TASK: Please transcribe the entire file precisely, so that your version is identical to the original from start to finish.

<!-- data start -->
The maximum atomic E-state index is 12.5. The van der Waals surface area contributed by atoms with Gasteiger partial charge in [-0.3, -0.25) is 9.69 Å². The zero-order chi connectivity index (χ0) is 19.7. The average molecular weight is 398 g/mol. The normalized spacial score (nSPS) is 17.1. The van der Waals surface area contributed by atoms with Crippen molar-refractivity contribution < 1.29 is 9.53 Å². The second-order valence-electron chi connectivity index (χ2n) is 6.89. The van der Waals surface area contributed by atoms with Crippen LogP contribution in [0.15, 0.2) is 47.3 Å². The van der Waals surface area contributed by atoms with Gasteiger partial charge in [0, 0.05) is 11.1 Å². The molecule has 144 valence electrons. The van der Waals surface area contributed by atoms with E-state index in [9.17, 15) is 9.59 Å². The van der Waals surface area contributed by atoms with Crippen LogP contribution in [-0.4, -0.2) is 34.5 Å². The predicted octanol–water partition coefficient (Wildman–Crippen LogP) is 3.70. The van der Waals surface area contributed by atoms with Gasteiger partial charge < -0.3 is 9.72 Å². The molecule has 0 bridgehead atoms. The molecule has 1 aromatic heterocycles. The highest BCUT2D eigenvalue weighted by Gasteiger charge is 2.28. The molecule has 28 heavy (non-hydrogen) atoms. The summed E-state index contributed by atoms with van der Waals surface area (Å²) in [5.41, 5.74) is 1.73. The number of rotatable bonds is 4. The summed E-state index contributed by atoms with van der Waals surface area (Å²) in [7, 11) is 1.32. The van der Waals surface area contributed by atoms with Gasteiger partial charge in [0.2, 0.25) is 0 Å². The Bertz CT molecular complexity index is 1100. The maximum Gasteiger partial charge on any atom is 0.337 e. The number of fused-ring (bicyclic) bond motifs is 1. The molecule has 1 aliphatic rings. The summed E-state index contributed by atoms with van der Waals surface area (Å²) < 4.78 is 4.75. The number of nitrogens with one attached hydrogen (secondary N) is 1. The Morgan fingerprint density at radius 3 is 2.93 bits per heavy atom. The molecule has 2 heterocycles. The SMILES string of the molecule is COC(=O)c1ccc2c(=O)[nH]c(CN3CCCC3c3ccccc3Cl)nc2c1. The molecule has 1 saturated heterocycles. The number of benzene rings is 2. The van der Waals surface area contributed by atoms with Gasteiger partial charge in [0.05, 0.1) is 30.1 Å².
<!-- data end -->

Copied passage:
The maximum atomic E-state index is 12.5. The van der Waals surface area contributed by atoms with Gasteiger partial charge in [-0.3, -0.25) is 9.69 Å². The zero-order chi connectivity index (χ0) is 19.7. The average molecular weight is 398 g/mol. The normalized spacial score (nSPS) is 17.1. The van der Waals surface area contributed by atoms with Crippen molar-refractivity contribution < 1.29 is 9.53 Å². The second-order valence-electron chi connectivity index (χ2n) is 6.89. The van der Waals surface area contributed by atoms with Crippen LogP contribution in [0.15, 0.2) is 47.3 Å². The van der Waals surface area contributed by atoms with Gasteiger partial charge in [0, 0.05) is 11.1 Å². The molecule has 144 valence electrons. The van der Waals surface area contributed by atoms with E-state index in [9.17, 15) is 9.59 Å². The van der Waals surface area contributed by atoms with Crippen LogP contribution in [-0.4, -0.2) is 34.5 Å². The predicted octanol–water partition coefficient (Wildman–Crippen LogP) is 3.70. The van der Waals surface area contributed by atoms with Gasteiger partial charge < -0.3 is 9.72 Å². The molecule has 0 bridgehead atoms. The molecule has 1 aromatic heterocycles. The highest BCUT2D eigenvalue weighted by Gasteiger charge is 2.28. The molecule has 28 heavy (non-hydrogen) atoms. The summed E-state index contributed by atoms with van der Waals surface area (Å²) in [5.41, 5.74) is 1.73. The number of rotatable bonds is 4. The summed E-state index contributed by atoms with van der Waals surface area (Å²) in [7, 11) is 1.32. The van der Waals surface area contributed by atoms with Gasteiger partial charge in [0.2, 0.25) is 0 Å². The Bertz CT molecular complexity index is 1100. The maximum Gasteiger partial charge on any atom is 0.337 e. The number of fused-ring (bicyclic) bond motifs is 1. The molecule has 1 aliphatic rings. The summed E-state index contributed by atoms with van der Waals surface area (Å²) < 4.78 is 4.75. The number of nitrogens with one attached hydrogen (secondary N) is 1. The Morgan fingerprint density at radius 3 is 2.93 bits per heavy atom. The molecule has 2 heterocycles. The SMILES string of the molecule is COC(=O)c1ccc2c(=O)[nH]c(CN3CCCC3c3ccccc3Cl)nc2c1. The molecule has 1 saturated heterocycles. The number of benzene rings is 2. The van der Waals surface area contributed by atoms with Gasteiger partial charge in [0.05, 0.1) is 30.1 Å².